Loading color scheme

Akira Kurosawa[1] : my practicable life.

Screenshot from ‘Kagemusha, the warrior shadow’, directed by Akira Kurosawa (1980, and winner of the ‘Palme d’Or’ at the Cannes Film Festival 1980).



I follow Akira Kurosawa in his patient unraveling the garbled knots of the life. A silent child, who preferred to draw, when unexpectedly he came to carry away his teacher who noticed him and even better suggested his own work to the class : an episode that opened to the youngest Akira the power of the novel to face the towering walls of conscience.

A family photograph portrays him at his earliest childhood, side by side with his elder brother Heigo who made Akira passionate about painting, first of all Van Gogh, and to the first black-and-white movies. However, unlike Heigo who drew from movies a melencholic distance, Akira when coming back home began to produce on his own, catching the same scenes in his drawing and the tales that passioned him. In that photograph, Heigo and Akira preceed their youngest and sad mother, as if they run for heroic Samurai. The unexpressive and severe father appeared checking the whole scene from the centre, and all around their brothers, sisters, some uncles and aunts.

Kurosawa is a noble family of Samurai, hard to tell something about...

Nonetheless Akira tried to do that, while taking serious the random offer of the drawing which always preceeds painting. And that Akira soonest substituted with the new screenplays as required by the rising movie industry. Were so Akira and Heigo partners before than being competitors in offering protection to their own woman and mother... ??

Who knows if begun as a possible heroic mission of an applicant Samurai of the movie the same profession of Akira... But, when Heigo[2] abandoned him, Akira himself stopped to be an hero.

By that prudency which since his first childhood defensed him from a too pressing and unavoidable familiar education, Akira silently cultivated his method, made of passioned humble strict application. Without leaving the screenplays which until the very end he cared firsthand, by then he unequivocally faced the direction.

He was leaving comments and struggle to others, about those meanings and inventions that Akira shared most of all with Alfred Hitchcock and with the best Fellini, and instead he preferred working hard to offer to his audience a thought able to describe solutions captured even in his night dreams, when the day of a man is heavy and forced in social traditions. The dream-like in the Kurosawa movies is never illusion then, but cultured memory to catch from childhood.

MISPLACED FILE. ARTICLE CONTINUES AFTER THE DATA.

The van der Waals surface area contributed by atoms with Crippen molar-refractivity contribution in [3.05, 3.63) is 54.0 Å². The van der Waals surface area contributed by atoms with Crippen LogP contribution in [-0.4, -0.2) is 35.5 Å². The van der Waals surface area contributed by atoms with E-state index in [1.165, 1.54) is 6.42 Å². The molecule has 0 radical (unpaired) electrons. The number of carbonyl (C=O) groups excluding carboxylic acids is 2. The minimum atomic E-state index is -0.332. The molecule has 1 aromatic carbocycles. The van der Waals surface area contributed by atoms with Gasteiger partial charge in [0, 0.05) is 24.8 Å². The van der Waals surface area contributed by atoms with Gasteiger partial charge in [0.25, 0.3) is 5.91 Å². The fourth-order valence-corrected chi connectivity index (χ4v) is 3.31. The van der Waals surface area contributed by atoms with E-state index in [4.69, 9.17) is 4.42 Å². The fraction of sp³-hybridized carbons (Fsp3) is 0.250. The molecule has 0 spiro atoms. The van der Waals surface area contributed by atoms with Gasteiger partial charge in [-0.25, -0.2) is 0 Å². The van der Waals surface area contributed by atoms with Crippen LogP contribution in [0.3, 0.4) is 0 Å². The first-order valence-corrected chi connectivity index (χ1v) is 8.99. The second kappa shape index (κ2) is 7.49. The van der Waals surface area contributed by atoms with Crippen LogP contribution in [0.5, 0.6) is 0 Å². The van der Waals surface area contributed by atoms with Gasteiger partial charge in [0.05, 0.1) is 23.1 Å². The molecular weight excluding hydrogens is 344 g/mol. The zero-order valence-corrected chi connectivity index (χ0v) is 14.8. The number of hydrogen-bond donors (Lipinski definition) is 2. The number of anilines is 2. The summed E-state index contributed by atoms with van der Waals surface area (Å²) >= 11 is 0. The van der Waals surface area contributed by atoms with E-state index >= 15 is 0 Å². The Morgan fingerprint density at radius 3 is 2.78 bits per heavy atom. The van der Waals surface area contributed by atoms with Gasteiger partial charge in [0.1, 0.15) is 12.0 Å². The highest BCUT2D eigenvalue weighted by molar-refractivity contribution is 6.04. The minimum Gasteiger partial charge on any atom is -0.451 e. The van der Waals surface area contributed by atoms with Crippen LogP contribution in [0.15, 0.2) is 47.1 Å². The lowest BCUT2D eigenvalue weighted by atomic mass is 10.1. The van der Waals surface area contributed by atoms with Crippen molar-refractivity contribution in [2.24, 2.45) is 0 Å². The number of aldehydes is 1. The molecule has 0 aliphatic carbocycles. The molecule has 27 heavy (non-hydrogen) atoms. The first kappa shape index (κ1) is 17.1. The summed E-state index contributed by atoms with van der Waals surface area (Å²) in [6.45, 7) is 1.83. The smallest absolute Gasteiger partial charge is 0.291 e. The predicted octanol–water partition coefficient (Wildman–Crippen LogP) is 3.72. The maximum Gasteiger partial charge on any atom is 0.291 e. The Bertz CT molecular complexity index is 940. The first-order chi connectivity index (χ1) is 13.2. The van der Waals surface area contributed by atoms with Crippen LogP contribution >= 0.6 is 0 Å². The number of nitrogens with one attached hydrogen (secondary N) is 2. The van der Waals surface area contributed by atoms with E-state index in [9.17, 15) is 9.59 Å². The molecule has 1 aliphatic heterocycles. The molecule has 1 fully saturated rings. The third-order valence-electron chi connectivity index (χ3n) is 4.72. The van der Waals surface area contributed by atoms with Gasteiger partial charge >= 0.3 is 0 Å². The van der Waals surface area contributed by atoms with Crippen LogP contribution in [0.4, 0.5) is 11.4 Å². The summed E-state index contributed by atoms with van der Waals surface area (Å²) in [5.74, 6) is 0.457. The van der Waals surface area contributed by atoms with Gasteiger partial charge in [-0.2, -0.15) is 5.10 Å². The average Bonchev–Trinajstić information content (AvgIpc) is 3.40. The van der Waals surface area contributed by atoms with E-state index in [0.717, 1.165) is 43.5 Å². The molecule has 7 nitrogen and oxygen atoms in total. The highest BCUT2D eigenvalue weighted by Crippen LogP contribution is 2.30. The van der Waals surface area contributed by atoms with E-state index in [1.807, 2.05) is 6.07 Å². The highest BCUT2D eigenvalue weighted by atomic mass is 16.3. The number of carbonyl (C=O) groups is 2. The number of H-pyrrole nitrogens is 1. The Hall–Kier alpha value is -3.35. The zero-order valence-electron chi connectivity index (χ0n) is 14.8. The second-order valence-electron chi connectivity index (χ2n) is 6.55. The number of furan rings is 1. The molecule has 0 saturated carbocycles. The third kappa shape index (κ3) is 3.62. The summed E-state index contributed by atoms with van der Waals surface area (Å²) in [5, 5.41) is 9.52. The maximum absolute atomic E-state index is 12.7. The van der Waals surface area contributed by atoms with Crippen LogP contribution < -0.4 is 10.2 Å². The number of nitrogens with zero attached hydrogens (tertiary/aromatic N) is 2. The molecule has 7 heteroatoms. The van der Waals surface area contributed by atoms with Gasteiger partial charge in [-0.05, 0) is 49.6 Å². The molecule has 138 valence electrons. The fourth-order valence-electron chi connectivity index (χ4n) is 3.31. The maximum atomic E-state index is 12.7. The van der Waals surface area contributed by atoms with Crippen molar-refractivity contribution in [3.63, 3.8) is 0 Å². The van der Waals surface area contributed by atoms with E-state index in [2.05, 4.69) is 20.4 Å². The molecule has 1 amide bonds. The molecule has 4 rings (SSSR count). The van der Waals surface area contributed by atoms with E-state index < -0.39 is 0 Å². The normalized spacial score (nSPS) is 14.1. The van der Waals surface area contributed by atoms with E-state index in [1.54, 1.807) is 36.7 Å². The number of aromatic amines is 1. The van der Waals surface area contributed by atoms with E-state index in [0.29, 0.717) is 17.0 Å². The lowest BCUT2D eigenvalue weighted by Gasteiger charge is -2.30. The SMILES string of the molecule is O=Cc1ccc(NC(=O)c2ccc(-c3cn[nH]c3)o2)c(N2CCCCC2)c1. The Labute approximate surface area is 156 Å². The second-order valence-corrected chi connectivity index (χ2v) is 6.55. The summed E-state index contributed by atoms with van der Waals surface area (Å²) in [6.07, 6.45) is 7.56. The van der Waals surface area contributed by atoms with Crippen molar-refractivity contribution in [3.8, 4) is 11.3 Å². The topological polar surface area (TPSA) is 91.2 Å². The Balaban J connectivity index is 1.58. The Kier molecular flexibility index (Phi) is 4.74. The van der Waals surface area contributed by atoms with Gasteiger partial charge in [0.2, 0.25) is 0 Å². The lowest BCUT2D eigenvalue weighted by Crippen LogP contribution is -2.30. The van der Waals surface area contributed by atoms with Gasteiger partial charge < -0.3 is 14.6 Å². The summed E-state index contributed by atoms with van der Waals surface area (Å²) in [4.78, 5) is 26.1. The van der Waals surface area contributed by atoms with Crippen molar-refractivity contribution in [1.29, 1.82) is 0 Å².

Akira soonest started with “A wonderful Sunday” of 1947, two years after the World War defeat, joking without spite about the impossible ‘daily’ dreams, burdened of unsustainable pretences. And he sketched out the pathological fear of failure of a young man, worn out by the sacrificial japanese ethics, who’ll find himself unable to build his own life together with the woman he loves. To the point of refusing some useful money to invest in, offered by a friend recently enriched.

With “Rashomon” (1950), Kurosawa undeterred proceeded sustaining ‘whom’ he recognized, time by time, capable of not deadly solutions. Also when that didn’t coincide with the claims of his own Nation, not appreciating maybe his appearing at the cinema in U.S.A., ancient and unforgetted enemy. In the movie Akira sides with the Samurai’s wife : the Samurai derided her because she succumbed to the bandid instead of sacrificing her own life and she now gets to stab her husband to death.

Then Kurosawa raises the bar with “Dodès'ka-dèn” (1970), where he dared to represent the ‘autism’ as a common pathology of desperation which, just to keep one’s own life, make anyone “blissful” in the illusion of a neverending dream. The young unemployed man who hires himself as an imaginary tram driver, and his most religious mother can continue to console him and herself repeating that the life ‘is ok’ when everything ‘is not okay’ : the young man gets even to obstinately reproach a careless pedestrian who ‘didn’t see’ the imaginary single track on which the young man was walking. The movie wasn’t applauded at all, neither in Japan where the government effort was all about building again the rubble after the war defeat. At Tokyo however the initial progress was flaunted in luxury neighborhoods, keeping difficulties and psychich diseases well hidden in the muddy alleys, where everything could be quickly removed. In front of the clear failure, Akira seemed tempted by the sacrificial tradition of the Samurai which however found him ‘not yet ready’[3]. His suicide failed, and he saved himself.

Without any rethoric, and with a cinematographic language capable of tracing his own night dream and never falling into the infantile, Akira succeeded in telling, with photographic precision, the humiliation suffered from a child facing the maternal punishment due to his curiousity for the marital relationship[4]. Almost calculating his own audience availability for attention, Kurosawa is able to tell them about anguish as only Hitchcock could. The agile Akira introduces a lightness which can get to solutions and to unforeseeable redeeming, that simple and resolutive “marameo” that allowed him, maybe since he was a child, to slip out from sacrificing without any benefit.

To the point of smiling and playing with his own proverbial prudency which in his life helped him a number of times. It is so in “Rapsody of August” (1991), one of the last films of the by then eighty director where a child was playing at ‘hide-and-seek’, and when his fellows asked him : “Madakay ?” – i.e. “Are you ready ?” – he every time answered : “Madaday !” – i.e. : “Not yet, not, yet, not yet... !”, so that succeeding in saving his own life and himself from (the ghost of) the Samurai.


                                                                  Marina Bilotta Membretti / Cernusco sul Naviglio - August 8, 2016



[1]    I thank Carlo G.Cesaretti, cinematographic critic, and the civic ‘Biblioteca Lino Penati’ of Cernusco sul Naviglio for the cycle of meetings titled “Akira Kurosawa (Tokyo 1910-1998). I mille colori del vivere”, April-May 2016

[2]    Heigo will suicide at 28.

[3]    “Not yet” is the transalation of the movie title “Madadayo-The birthday” (1993), where to the birthday is assimilated the death which “doesn’t find ready” the leading character.